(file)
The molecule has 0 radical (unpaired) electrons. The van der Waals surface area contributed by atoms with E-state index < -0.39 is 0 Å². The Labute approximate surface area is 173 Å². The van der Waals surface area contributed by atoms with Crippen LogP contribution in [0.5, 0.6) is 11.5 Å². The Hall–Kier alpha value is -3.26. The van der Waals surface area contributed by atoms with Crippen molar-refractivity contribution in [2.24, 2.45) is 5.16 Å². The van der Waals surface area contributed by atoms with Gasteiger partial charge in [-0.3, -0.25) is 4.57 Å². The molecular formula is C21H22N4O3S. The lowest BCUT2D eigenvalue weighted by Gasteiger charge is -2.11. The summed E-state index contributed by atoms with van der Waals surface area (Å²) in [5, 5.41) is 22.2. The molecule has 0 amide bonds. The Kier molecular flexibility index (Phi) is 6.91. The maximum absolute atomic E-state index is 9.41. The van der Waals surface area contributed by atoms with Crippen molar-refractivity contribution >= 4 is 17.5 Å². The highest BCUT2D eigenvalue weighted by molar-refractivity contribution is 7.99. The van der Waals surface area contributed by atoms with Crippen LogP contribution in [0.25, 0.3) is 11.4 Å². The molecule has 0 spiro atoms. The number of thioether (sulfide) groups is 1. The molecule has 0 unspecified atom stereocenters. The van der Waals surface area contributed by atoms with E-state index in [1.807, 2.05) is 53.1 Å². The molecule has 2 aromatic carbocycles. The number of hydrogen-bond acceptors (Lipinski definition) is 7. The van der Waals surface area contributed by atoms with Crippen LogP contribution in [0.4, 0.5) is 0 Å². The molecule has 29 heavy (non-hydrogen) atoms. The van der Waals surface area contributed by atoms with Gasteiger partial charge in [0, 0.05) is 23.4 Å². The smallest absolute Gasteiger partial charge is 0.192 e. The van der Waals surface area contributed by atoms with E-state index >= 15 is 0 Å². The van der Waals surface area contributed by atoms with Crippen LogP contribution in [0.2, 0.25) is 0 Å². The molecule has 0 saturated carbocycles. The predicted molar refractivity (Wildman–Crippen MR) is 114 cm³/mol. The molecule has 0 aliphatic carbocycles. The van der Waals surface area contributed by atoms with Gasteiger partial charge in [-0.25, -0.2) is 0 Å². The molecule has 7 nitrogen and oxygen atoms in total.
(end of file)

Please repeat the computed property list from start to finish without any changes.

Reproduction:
The molecule has 0 radical (unpaired) electrons. The van der Waals surface area contributed by atoms with E-state index < -0.39 is 0 Å². The Labute approximate surface area is 173 Å². The van der Waals surface area contributed by atoms with Crippen LogP contribution in [0.5, 0.6) is 11.5 Å². The Hall–Kier alpha value is -3.26. The van der Waals surface area contributed by atoms with Crippen molar-refractivity contribution in [2.24, 2.45) is 5.16 Å². The van der Waals surface area contributed by atoms with Gasteiger partial charge in [-0.3, -0.25) is 4.57 Å². The molecular formula is C21H22N4O3S. The lowest BCUT2D eigenvalue weighted by Gasteiger charge is -2.11. The summed E-state index contributed by atoms with van der Waals surface area (Å²) in [5, 5.41) is 22.2. The molecule has 0 amide bonds. The Kier molecular flexibility index (Phi) is 6.91. The maximum absolute atomic E-state index is 9.41. The van der Waals surface area contributed by atoms with Crippen molar-refractivity contribution >= 4 is 17.5 Å². The highest BCUT2D eigenvalue weighted by molar-refractivity contribution is 7.99. The van der Waals surface area contributed by atoms with Crippen LogP contribution in [0.25, 0.3) is 11.4 Å². The molecule has 0 spiro atoms. The number of thioether (sulfide) groups is 1. The molecule has 0 unspecified atom stereocenters. The van der Waals surface area contributed by atoms with E-state index in [1.807, 2.05) is 53.1 Å². The molecule has 2 aromatic carbocycles. The number of hydrogen-bond acceptors (Lipinski definition) is 7. The van der Waals surface area contributed by atoms with Crippen LogP contribution in [0.4, 0.5) is 0 Å². The molecule has 29 heavy (non-hydrogen) atoms. The van der Waals surface area contributed by atoms with Gasteiger partial charge in [0, 0.05) is 23.4 Å². The smallest absolute Gasteiger partial charge is 0.192 e. The van der Waals surface area contributed by atoms with E-state index >= 15 is 0 Å². The van der Waals surface area contributed by atoms with Crippen LogP contribution in [0.2, 0.25) is 0 Å². The molecule has 0 saturated carbocycles. The predicted molar refractivity (Wildman–Crippen MR) is 114 cm³/mol. The molecule has 0 aliphatic carbocycles. The van der Waals surface area contributed by atoms with Gasteiger partial charge in [-0.25, -0.2) is 0 Å². The molecule has 7 nitrogen and oxygen atoms in total.